From the Travels With My Family series , Vol. 5

A meandering but agreeable introduction to modern Cuba.

When Charlie’s parents tell him and his brother, Max, that they will be heading to Cuba for vacation, they think of beautiful beaches and resorts. What they find off the beaten path is a very different Cuba.

When Charlie’s mother is invited to Cuba to work with local schoolchildren, the whole family goes with her to explore, learning that Cuba is a bit more complicated than they anticipated. As their tour guide begins to take them around Havana, it becomes apparent that some places are for turistas only, which doesn’t seem fair to young Charlie. “That was the point of all the rules, I decided. They were there to keep Cubans and us from talking to each other.” As they leave the city and find their way to Viñales and Trinidad, they discover the kind people, delicious food, and infectious music of Cuba. But they also encounter the poverty, hunger, fear, and rules that come with living in a communist country. As with her previous books in the Travels With My Family series, Gay tries to paint a portrait of Cuba from the perspective of children. She does a lovely job of highlighting Cuban culture while also addressing directly the very real issues that come with over 60 years of communist rule. However, the story itself is somewhat slow and lacks clear direction, jumping from place to place near the end.

A meandering but agreeable introduction to modern Cuba. (Fiction. 8-10)

Pub Date: May 4, 2021

ISBN: 978-1-77306-347-8

Page Count: 128

Publisher: Groundwood

Review Posted Online: May 4, 2021

Kirkus Reviews Issue: May 15, 2021



From the Ryan Hart series , Vol. 1

Move over Ramona Quimby, Portland has another neighbor you have to meet!

Ryan Hart is navigating the fourth grade and all its challenges with determination.

Her mom named her Ryan because it means “king,” and she wanted Ryan to feel powerful every time she heard her name; Ryan knows it means she is a leader. So when changes occur or disaster strikes, budding chef Ryan does her best to find the positive and “make sunshine.” When her dad is laid off from the post office, the family must make adjustments that include moving into a smaller house, selling their car, and changing how they shop for groceries. But Ryan gets to stay at Vernon Elementary, and her mom still finds a way to get her the ingredients she needs to practice new recipes. Her older brother, Ray, can be bossy, but he finds little ways to support her, especially when she is down—as does the whole family. Each episodic chapter confronts Ryan with a situation; intermittently funny, frustrating, and touching, they should be familiar and accessible to readers, as when Ryan fumbles her Easter speech despite careful practice. Ryan, her family, and friends are Black, and Watson continues to bring visibility to both Portland, Oregon, generally and its Black community specifically, making another wonderful contribution that allows Black readers to see themselves and all readers to find a character they can love.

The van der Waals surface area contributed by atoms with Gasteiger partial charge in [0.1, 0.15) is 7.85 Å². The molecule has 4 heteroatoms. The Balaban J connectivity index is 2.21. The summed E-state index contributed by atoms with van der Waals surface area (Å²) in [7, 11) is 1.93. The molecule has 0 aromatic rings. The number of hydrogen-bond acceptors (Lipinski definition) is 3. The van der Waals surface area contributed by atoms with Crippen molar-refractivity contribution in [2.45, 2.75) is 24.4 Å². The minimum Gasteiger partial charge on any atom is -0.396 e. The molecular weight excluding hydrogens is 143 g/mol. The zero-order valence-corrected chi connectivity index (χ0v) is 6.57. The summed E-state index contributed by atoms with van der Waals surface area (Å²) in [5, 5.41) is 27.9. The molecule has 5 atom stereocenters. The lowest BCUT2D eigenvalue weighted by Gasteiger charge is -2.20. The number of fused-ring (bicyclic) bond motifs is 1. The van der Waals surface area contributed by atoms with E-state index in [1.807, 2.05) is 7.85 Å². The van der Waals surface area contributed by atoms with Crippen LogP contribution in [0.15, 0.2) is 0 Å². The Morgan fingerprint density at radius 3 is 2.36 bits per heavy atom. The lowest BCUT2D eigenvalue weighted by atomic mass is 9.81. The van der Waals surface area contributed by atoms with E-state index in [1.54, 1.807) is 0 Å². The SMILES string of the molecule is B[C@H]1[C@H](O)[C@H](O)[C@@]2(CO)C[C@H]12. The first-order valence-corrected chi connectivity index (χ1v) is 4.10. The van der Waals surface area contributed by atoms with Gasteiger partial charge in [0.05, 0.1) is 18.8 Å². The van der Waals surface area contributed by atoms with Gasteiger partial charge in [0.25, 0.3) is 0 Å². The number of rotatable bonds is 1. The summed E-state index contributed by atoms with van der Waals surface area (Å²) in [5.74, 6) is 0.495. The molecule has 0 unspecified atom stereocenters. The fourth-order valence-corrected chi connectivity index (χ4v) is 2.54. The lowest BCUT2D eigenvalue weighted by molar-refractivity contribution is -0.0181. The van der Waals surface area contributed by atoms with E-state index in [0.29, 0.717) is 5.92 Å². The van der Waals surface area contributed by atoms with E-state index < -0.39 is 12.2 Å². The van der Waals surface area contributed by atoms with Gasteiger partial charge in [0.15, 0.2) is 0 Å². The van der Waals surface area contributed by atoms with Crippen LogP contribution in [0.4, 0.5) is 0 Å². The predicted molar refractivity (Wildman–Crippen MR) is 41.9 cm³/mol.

Move over Ramona Quimby, Portland has another neighbor you have to meet! (Fiction. 8-10)

Pub Date: April 28, 2020

ISBN: 978-1-5476-0056-4

Page Count: 192

Publisher: Bloomsbury

Review Posted Online: Jan. 20, 2020

Kirkus Reviews Issue: Feb. 15, 2020


From the Ryan Hart series , Vol. 2

The second installment in this spirited series is a hit.

A new baby coming means Ryan has lots of opportunities to grow love.

Ryan has so much to look forward to this summer—she is going to be a big sister, and she finally gets to go to church camp! But new adventures bring challenges, too. Ryan feels like the baby is taking forever to arrive, and with Mom on bed rest, she isn’t able to participate in the family’s typical summer activities. Ryan’s Dad is still working the late shift, which means he gets home and goes to bed when she and her older brother, Ray, are waking up, so their quality daddy-daughter time is limited to one day a week. When the time for camp finally arrives, Ryan is so worried about bugs, ghosts, and sharing a cabin that she wonders if she should go at all. Watson’s heroine is smart and courageous, bringing her optimistic attitude to any challenge she faces. Hard topics like family finances and complex relationships with friends are discussed in an age-appropriate way. Watson continues to excel at crafting a sense of place; she transports readers to Portland, Oregon, with an attention to detail that can only come from someone who has loved that city. Ryan, her family, and friends are Black, and occasional illustrations by Mata spotlight their joy and make this book shine.

The second installment in this spirited series is a hit. (Fiction. 8-10)

Pub Date: April 27, 2021

ISBN: 978-1-5476-0058-8

Page Count: 192

Publisher: Bloomsbury

Review Posted Online: March 16, 2021

Kirkus Reviews Issue: April 1, 2021

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